Using the internet parallel to or after television (TV) consumption changes the way people receive news. The way information is framed by the media has been found to influence the behavior of news recipients. The purpose of this paper is to hypothesize that the exposure to TV media frames would affect a lay audience’s online information-seeking behavior.

Design/methodology/approach

In an experiment combining eye tracking and content analysis, participants (n=72) were exposed to one of three TV clips with different media frames (based on a full-sample content analysis) that focused on Alzheimer’s disease. After exposure, participants informed themselves about the issue online. Eye tracking allows to investigate whether individuals mainly scan information, or whether they compute information on a higher level of attention (use more thorough deliberate comparison of information and really reading information).

Findings

Three different frames of online content were identified. Framing was found to influence the individual online searching and reading of information on a descriptive level (entering search words and viewing website content) to some degree, but not on a procedural level (such as selecting online search results).

Research limitations/implications

This study makes a significant contribution to the literature embedding an established theoretical process like framing effects into the internet literature. Regarding the broader theoretical context, this study shed some light on cross-media framing effects on online behavior. Applying the psychological perspective of framing theory to explain and predict online searching behavior is beneficial for specific types of online search behavior. Main limitations are the not representative student sample and the forced task that participants had to inform themselves about Alzheimer’s disease online.

Practical implications

The results have practical implications for the creation of TV-related websites. There can be a positive, profitable synergy of TV and online websites. The websites can complement the TV programs with the focus on information needs of the recipients depending on the TV activated audience frames. Therefore, media managers would do well to plan the contents of their websites as internet-based resources that meet the activated information needs.

Originality/value

This study is among the first to investigate the framing effects of TV on the online information searching behavior of individuals. A deeper understanding of how media frames, especially from TV, are affecting online information seeking will allow researchers to better explain and predict online user behavior and information needs. But still, more research is needed.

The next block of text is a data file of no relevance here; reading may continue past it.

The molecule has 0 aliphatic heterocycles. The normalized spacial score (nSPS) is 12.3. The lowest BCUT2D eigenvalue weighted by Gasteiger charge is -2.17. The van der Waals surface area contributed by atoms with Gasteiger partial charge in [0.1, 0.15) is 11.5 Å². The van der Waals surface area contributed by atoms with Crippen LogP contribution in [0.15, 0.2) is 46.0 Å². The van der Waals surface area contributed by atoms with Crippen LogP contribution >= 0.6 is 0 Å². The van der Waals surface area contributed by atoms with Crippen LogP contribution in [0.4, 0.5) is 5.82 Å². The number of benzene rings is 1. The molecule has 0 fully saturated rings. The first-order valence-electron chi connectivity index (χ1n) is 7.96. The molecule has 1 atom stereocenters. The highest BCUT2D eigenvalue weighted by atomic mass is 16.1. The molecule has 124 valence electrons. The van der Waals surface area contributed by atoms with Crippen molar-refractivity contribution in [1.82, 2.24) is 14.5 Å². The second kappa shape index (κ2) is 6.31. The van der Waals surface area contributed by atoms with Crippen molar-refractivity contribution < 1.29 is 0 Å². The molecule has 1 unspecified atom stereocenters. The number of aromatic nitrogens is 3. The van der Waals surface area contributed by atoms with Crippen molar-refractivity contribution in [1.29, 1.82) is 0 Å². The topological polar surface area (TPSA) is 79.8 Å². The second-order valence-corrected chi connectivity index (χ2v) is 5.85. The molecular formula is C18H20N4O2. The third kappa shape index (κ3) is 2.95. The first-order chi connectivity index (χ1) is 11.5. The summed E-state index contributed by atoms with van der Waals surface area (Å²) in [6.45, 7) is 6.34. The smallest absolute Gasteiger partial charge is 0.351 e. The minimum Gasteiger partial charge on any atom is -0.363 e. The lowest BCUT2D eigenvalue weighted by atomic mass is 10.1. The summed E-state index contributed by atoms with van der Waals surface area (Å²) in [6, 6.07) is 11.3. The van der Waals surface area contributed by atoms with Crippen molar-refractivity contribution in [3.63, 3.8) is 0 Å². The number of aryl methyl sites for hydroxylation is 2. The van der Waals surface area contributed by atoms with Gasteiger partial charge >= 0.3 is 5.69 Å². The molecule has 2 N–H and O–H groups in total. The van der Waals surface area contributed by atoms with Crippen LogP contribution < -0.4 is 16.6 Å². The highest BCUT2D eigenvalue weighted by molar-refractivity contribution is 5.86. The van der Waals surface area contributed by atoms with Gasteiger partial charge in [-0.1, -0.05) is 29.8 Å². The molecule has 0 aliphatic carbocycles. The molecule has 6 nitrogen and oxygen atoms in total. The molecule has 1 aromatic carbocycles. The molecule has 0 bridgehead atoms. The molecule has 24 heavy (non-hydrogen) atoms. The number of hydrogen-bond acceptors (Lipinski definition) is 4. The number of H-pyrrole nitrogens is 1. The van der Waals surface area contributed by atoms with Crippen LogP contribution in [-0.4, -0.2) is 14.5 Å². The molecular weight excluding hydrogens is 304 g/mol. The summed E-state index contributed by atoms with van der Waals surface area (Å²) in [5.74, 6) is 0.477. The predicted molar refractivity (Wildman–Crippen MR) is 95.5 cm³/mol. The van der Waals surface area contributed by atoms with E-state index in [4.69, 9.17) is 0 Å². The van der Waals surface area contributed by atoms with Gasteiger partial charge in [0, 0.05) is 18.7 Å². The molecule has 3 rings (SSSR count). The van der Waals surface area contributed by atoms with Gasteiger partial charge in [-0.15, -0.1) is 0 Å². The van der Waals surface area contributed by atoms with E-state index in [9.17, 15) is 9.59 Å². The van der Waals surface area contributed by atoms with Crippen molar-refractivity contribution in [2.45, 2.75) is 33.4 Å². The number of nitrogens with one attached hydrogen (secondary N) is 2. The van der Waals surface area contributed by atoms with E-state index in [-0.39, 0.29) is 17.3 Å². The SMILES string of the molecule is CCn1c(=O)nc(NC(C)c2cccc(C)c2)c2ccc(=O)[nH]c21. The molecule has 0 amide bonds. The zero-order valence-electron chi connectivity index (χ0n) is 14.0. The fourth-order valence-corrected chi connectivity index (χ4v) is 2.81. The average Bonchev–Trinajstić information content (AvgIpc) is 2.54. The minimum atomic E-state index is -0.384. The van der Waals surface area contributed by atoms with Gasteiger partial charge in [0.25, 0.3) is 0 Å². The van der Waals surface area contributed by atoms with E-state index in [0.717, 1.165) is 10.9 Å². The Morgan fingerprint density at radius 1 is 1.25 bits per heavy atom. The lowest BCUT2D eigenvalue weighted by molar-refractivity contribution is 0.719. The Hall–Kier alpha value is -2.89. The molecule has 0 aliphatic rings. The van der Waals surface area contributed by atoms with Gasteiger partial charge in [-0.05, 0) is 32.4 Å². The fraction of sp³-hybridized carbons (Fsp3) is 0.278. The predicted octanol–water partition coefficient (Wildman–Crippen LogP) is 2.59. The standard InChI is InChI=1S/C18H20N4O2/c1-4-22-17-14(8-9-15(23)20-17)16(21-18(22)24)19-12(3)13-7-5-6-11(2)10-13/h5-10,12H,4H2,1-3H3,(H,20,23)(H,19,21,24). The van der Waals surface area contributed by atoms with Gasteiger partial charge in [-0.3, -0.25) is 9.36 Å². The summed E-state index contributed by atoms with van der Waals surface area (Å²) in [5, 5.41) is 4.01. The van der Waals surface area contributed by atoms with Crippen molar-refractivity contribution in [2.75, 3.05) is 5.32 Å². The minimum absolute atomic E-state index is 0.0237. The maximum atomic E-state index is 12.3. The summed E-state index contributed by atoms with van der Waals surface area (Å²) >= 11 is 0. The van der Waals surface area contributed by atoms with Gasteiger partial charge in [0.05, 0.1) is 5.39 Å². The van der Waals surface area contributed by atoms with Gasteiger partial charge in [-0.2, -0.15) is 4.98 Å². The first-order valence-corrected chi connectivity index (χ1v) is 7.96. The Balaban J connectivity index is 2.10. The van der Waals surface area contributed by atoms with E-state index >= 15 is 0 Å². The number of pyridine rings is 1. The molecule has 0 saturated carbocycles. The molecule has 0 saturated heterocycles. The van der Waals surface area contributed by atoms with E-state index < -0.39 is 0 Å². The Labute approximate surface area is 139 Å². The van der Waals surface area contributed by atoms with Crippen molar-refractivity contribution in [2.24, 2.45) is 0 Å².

Details

Internet Research, vol. 27 no. 2
Type: Research Article
ISSN: 1066-2243

Keywords

Open Access
Book part
Publication date: 4 April 2019

Indrek Ibrus and Ulrike Rohn

The chapter discusses the characteristics of audiovisual (AV) media sectors in the Baltic Sea region. Therein it focuses on the specifics of media industries in small…

Abstract

The chapter discusses the characteristics of audiovisual (AV) media sectors in the Baltic Sea region. Therein it focuses on the specifics of media industries in small countries in the region as they are challenged in ways notably different from large countries with large domestic markets for media content. It discusses the differences between the AV media industries in the Nordic and Baltic countries and suggests that while in the first case long-term welfare society policies and conscious policy-driven system building have conditioned growth and international success then also in the second case innovation policy rationales have facilitated recent growth and dynamics. It then discusses the specific challenges, especially platformisation to small media industries in contemporary globalising media markets, and suggests that opportunities to resist these challenges may be in local inter-sectoral cooperation, that is, in building cross-innovation systems.

Details

Emergence of Cross-innovation Systems
Type: Book
ISBN: 978-1-78769-980-9

Keywords

Open Access
Book part
Publication date: 4 April 2019

Mikhail Fiadotau, Martin Sillaots and Indrek Ibrus

This chapter introduces the topic of cooperation and co-innovation between the audiovisual media and education sectors. It first discusses the emergence of educational…

Abstract

This chapter introduces the topic of cooperation and co-innovation between the audiovisual media and education sectors. It first discusses the emergence of educational film approximately a hundred years go – together with a new institutional framework, industry media, rulebooks, etc. It then discusses the ways public service media have addressed educational programming over the decades, including developing complex cross-media strategies and educational content databases more recently. The second half of the chapter is dedicated to the emergence of educational digital games, with their own institutional setups, production cultures, and training programmes. The chapter points, however, to a relative lack of cooperation between commercial game producers and educational institutions to date.